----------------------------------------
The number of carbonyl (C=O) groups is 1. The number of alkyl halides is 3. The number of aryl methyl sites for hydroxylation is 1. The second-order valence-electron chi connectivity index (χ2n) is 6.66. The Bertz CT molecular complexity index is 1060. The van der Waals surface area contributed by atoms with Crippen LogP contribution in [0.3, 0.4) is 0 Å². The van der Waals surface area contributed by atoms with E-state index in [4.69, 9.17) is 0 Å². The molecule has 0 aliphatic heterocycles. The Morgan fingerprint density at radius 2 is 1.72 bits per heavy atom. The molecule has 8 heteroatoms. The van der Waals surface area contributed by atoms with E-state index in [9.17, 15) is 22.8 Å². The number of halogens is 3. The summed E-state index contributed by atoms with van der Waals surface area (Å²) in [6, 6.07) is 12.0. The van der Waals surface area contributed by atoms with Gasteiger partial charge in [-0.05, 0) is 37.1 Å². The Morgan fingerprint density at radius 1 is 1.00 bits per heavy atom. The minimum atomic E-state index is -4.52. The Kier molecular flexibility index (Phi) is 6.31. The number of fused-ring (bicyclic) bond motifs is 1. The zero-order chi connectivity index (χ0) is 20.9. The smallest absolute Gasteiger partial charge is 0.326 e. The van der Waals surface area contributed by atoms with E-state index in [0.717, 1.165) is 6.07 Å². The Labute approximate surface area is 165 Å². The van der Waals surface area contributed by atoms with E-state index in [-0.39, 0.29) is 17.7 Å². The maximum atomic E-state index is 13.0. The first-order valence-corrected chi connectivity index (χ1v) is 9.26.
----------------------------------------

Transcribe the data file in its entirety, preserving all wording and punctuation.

The number of carbonyl (C=O) groups is 1. The number of alkyl halides is 3. The number of aryl methyl sites for hydroxylation is 1. The second-order valence-electron chi connectivity index (χ2n) is 6.66. The Bertz CT molecular complexity index is 1060. The van der Waals surface area contributed by atoms with Crippen LogP contribution in [0.3, 0.4) is 0 Å². The van der Waals surface area contributed by atoms with E-state index in [4.69, 9.17) is 0 Å². The molecule has 0 aliphatic heterocycles. The Morgan fingerprint density at radius 2 is 1.72 bits per heavy atom. The molecule has 8 heteroatoms. The van der Waals surface area contributed by atoms with E-state index in [9.17, 15) is 22.8 Å². The number of halogens is 3. The summed E-state index contributed by atoms with van der Waals surface area (Å²) in [6, 6.07) is 12.0. The van der Waals surface area contributed by atoms with Gasteiger partial charge in [-0.05, 0) is 37.1 Å². The Morgan fingerprint density at radius 1 is 1.00 bits per heavy atom. The minimum atomic E-state index is -4.52. The Kier molecular flexibility index (Phi) is 6.31. The number of fused-ring (bicyclic) bond motifs is 1. The zero-order chi connectivity index (χ0) is 20.9. The smallest absolute Gasteiger partial charge is 0.326 e. The van der Waals surface area contributed by atoms with E-state index in [0.717, 1.165) is 6.07 Å². The Labute approximate surface area is 165 Å². The van der Waals surface area contributed by atoms with E-state index in [-0.39, 0.29) is 17.7 Å². The maximum atomic E-state index is 13.0. The first-order valence-corrected chi connectivity index (χ1v) is 9.26.